First Day of Fall 2023: The Autumnal Equinox

What is the autumnal equinox?

As the Earth travels around the sun, it does so at an angle.

For most of the year, the Earth’s axis is tilted either toward or away from the sun. That means the sun’s warmth and light fall unequally on the northern and southern halves of the planet.

When the Northern Hemisphere is tilted toward the sun, that’s called the summer solstice. This marks the first day of summer in the North and the first day of winter in the South.

One hundred and eighty days later, when the Southern Hemisphere is tilted toward the sun, it is called the winter solstice. This marks the first day of winter in the North and the first day of summer in the South.

The halfway points between solstices are the autumnal and vernal equinoxes. The word equinox comes from two Latin words meaning equal and night. That’s because on the equinox, day and night last almost the same amount of time — though one may get a few extra minutes, depending on where you are on the planet. This provides approximately 12 hours of day, followed by 12 hours of night.

When is the 2023 autumn equinox?

The fall — or autumnal — equinox can land on Sept. 22 or 23 depending on the year. This year it lands on Saturday at 2:50 a.m. Eastern time in the Northern Hemisphere.

Why are there two kinds of fall?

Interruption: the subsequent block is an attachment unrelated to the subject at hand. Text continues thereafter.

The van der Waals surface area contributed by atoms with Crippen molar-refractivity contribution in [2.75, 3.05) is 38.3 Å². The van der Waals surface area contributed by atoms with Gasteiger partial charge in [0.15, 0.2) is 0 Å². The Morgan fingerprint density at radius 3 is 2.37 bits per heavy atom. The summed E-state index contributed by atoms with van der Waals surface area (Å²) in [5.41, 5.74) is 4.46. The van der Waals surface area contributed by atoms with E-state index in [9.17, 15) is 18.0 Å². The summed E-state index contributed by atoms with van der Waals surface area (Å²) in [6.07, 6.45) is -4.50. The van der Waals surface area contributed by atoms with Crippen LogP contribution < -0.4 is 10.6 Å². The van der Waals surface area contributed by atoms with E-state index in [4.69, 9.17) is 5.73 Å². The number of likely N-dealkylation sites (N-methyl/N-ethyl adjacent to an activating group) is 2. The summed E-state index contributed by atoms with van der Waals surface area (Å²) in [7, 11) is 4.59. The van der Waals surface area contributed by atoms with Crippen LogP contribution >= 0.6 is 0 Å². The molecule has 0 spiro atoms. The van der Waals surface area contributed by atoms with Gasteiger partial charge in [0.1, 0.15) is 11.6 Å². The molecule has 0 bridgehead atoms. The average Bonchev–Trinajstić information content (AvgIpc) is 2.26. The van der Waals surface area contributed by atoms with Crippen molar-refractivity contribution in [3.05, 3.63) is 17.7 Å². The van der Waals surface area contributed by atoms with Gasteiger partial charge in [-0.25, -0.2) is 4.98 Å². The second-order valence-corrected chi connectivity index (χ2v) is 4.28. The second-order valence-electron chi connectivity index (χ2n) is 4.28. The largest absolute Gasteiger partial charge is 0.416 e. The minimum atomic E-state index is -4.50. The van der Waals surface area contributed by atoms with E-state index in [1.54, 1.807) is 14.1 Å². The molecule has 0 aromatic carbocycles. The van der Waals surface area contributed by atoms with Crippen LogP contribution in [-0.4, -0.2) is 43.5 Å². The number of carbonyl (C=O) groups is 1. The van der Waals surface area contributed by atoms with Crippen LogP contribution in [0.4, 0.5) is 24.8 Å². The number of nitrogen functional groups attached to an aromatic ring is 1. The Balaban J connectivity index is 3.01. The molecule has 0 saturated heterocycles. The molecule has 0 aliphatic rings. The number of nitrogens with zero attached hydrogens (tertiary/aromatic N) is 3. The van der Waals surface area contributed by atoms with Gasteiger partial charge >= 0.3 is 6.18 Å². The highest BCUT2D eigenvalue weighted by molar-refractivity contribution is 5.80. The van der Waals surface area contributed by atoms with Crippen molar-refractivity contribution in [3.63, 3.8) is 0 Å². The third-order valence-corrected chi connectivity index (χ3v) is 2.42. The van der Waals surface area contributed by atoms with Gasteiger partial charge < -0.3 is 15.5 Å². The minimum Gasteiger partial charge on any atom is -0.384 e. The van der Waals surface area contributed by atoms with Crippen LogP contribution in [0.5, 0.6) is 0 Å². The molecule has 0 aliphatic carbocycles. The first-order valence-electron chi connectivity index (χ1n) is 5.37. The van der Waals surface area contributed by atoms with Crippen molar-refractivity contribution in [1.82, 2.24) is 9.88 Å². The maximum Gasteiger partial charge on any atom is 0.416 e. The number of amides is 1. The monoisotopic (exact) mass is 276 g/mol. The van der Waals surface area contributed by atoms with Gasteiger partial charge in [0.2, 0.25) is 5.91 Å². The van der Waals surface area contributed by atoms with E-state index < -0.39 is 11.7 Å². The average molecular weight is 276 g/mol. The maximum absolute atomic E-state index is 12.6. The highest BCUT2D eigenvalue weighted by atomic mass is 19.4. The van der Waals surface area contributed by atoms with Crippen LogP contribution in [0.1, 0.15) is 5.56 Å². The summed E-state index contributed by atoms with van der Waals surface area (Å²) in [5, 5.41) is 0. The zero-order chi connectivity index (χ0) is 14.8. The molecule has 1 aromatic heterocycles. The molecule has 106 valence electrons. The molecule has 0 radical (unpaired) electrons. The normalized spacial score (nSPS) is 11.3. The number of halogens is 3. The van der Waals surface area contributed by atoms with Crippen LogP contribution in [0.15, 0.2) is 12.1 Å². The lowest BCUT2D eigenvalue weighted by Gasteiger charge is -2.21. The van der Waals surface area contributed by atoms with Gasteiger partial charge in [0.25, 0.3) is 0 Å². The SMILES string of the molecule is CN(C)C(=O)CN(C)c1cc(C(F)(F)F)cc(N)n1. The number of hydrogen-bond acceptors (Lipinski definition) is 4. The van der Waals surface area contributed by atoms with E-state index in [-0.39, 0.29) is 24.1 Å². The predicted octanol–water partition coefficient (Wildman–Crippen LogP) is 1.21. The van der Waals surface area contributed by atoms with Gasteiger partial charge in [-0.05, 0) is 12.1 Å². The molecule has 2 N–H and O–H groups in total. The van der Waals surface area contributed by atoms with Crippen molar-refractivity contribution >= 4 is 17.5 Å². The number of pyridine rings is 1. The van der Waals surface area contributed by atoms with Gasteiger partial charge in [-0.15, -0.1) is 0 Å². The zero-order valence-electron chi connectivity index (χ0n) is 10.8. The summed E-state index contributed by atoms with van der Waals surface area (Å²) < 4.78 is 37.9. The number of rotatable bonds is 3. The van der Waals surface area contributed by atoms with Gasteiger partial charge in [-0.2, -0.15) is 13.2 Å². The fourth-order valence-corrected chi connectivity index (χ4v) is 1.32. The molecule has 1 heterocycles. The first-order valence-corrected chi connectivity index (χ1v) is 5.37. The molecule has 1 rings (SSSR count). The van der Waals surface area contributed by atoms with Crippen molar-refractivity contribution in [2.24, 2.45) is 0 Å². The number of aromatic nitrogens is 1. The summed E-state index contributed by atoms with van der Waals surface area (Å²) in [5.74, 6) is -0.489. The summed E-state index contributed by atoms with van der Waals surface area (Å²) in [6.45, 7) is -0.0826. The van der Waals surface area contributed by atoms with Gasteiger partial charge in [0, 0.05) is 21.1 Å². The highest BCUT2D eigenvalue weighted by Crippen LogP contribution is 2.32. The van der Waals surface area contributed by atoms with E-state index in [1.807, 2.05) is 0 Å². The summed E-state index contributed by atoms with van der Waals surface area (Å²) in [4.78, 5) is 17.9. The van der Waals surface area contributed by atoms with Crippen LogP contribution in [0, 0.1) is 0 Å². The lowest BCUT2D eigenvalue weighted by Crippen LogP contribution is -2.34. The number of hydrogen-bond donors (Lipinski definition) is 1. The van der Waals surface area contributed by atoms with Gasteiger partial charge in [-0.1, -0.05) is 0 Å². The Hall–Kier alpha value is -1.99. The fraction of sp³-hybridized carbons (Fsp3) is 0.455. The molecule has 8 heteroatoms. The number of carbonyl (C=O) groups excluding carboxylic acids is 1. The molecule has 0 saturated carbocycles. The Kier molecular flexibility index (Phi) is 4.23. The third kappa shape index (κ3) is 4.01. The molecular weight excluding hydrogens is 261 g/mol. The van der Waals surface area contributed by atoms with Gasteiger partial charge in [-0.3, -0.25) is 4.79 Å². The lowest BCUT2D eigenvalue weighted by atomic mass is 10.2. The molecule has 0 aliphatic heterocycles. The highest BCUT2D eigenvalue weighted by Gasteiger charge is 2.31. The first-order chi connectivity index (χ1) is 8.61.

There are two different ways to carve up the year: Meteorological and astronomical seasons.

Meteorological seasons are defined by the weather. They break down the year into three-month seasons based on annual temperature cycles. By that calendar, fall already started on Sept. 1 and will run until Nov. 31.

But astronomical seasons depend on how the Earth moves around the sun.

Equinoxes, when the sun lands equally on both hemispheres, mark the start of spring and autumn. Solstices, when the Earth sees its strongest tilt toward or away from the sun, kick off summer and winter.

When is the ‘Harvest Moon’?

The “Harvest Moon” is the full moon closest to the autumnal equinox. The name dates back to a time before electricity, when farmers depended on the moon’s light to harvest their crops late into the evening, according to NASA.

This year’s harvest moon, the last supermoon of 2023, will emerge on Thursday, Sept. 28 and reach peak illumination at 5:58 a.m. ET (2:57 a.m. PT) on Friday Sept. 29, according to The Farmer’s Almanac.

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